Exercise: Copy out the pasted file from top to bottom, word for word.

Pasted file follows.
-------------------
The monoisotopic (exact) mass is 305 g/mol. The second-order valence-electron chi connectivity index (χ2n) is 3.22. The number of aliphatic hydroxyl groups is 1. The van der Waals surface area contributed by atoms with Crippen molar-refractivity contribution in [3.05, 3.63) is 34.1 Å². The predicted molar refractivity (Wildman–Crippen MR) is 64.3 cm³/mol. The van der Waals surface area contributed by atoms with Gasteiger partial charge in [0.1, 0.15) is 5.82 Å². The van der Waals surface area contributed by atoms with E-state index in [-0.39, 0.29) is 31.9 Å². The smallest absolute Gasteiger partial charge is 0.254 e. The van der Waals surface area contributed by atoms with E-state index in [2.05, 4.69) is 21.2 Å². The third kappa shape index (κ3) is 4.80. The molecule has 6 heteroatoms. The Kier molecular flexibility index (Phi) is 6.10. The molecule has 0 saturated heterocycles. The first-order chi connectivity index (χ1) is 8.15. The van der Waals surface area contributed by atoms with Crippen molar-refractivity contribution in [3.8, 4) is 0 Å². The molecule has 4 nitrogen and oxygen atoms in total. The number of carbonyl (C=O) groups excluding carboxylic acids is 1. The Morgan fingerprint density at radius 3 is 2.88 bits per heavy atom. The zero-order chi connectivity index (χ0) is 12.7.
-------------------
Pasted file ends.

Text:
The monoisotopic (exact) mass is 305 g/mol. The second-order valence-electron chi connectivity index (χ2n) is 3.22. The number of aliphatic hydroxyl groups is 1. The van der Waals surface area contributed by atoms with Crippen molar-refractivity contribution in [3.05, 3.63) is 34.1 Å². The predicted molar refractivity (Wildman–Crippen MR) is 64.3 cm³/mol. The van der Waals surface area contributed by atoms with Gasteiger partial charge in [0.1, 0.15) is 5.82 Å². The van der Waals surface area contributed by atoms with E-state index in [-0.39, 0.29) is 31.9 Å². The smallest absolute Gasteiger partial charge is 0.254 e. The van der Waals surface area contributed by atoms with E-state index in [2.05, 4.69) is 21.2 Å². The third kappa shape index (κ3) is 4.80. The molecule has 6 heteroatoms. The Kier molecular flexibility index (Phi) is 6.10. The molecule has 0 saturated heterocycles. The first-order chi connectivity index (χ1) is 8.15. The van der Waals surface area contributed by atoms with Crippen molar-refractivity contribution in [3.8, 4) is 0 Å². The molecule has 4 nitrogen and oxygen atoms in total. The number of carbonyl (C=O) groups excluding carboxylic acids is 1. The Morgan fingerprint density at radius 3 is 2.88 bits per heavy atom. The zero-order chi connectivity index (χ0) is 12.7.